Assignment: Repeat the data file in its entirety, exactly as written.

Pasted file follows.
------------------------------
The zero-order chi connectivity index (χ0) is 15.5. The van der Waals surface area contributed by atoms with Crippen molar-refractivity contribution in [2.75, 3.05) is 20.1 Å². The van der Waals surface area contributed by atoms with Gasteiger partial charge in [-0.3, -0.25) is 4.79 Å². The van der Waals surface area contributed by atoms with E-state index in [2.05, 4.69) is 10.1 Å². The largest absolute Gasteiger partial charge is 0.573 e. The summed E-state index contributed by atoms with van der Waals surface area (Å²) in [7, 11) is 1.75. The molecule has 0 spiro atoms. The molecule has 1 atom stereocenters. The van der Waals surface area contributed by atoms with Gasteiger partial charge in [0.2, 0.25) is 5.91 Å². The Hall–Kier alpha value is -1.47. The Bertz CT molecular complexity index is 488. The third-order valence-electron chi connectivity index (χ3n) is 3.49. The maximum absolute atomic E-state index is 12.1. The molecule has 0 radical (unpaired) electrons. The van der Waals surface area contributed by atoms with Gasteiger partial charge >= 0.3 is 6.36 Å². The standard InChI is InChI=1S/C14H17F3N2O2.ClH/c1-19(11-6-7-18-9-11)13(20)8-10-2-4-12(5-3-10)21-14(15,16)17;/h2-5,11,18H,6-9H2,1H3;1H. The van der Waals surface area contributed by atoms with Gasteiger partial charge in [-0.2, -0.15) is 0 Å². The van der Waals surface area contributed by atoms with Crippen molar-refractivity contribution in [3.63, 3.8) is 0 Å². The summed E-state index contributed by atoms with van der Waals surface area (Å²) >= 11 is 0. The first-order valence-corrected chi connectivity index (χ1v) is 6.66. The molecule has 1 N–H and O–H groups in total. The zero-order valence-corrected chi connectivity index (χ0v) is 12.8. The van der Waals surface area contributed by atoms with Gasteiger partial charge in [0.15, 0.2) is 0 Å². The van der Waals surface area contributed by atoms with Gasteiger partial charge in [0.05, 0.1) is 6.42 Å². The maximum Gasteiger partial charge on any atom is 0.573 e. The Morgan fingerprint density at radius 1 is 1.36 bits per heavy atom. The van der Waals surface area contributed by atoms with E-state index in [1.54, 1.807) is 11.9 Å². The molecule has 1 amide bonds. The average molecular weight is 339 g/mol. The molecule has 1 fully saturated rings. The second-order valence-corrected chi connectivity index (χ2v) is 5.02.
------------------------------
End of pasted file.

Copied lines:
The zero-order chi connectivity index (χ0) is 15.5. The van der Waals surface area contributed by atoms with Crippen molar-refractivity contribution in [2.75, 3.05) is 20.1 Å². The van der Waals surface area contributed by atoms with Gasteiger partial charge in [-0.3, -0.25) is 4.79 Å². The van der Waals surface area contributed by atoms with E-state index in [2.05, 4.69) is 10.1 Å². The largest absolute Gasteiger partial charge is 0.573 e. The summed E-state index contributed by atoms with van der Waals surface area (Å²) in [7, 11) is 1.75. The molecule has 0 spiro atoms. The molecule has 1 atom stereocenters. The van der Waals surface area contributed by atoms with Gasteiger partial charge in [0.2, 0.25) is 5.91 Å². The Hall–Kier alpha value is -1.47. The Bertz CT molecular complexity index is 488. The third-order valence-electron chi connectivity index (χ3n) is 3.49. The maximum absolute atomic E-state index is 12.1. The molecule has 0 radical (unpaired) electrons. The van der Waals surface area contributed by atoms with Gasteiger partial charge >= 0.3 is 6.36 Å². The standard InChI is InChI=1S/C14H17F3N2O2.ClH/c1-19(11-6-7-18-9-11)13(20)8-10-2-4-12(5-3-10)21-14(15,16)17;/h2-5,11,18H,6-9H2,1H3;1H. The van der Waals surface area contributed by atoms with Gasteiger partial charge in [-0.2, -0.15) is 0 Å². The van der Waals surface area contributed by atoms with Crippen molar-refractivity contribution in [3.63, 3.8) is 0 Å². The summed E-state index contributed by atoms with van der Waals surface area (Å²) >= 11 is 0. The first-order valence-corrected chi connectivity index (χ1v) is 6.66. The molecule has 1 N–H and O–H groups in total. The zero-order valence-corrected chi connectivity index (χ0v) is 12.8. The van der Waals surface area contributed by atoms with Gasteiger partial charge in [0.15, 0.2) is 0 Å². The van der Waals surface area contributed by atoms with Gasteiger partial charge in [0.05, 0.1) is 6.42 Å². The maximum Gasteiger partial charge on any atom is 0.573 e. The Morgan fingerprint density at radius 1 is 1.36 bits per heavy atom. The van der Waals surface area contributed by atoms with E-state index in [1.54, 1.807) is 11.9 Å². The molecule has 1 amide bonds. The average molecular weight is 339 g/mol. The molecule has 1 fully saturated rings. The second-order valence-corrected chi connectivity index (χ2v) is 5.02.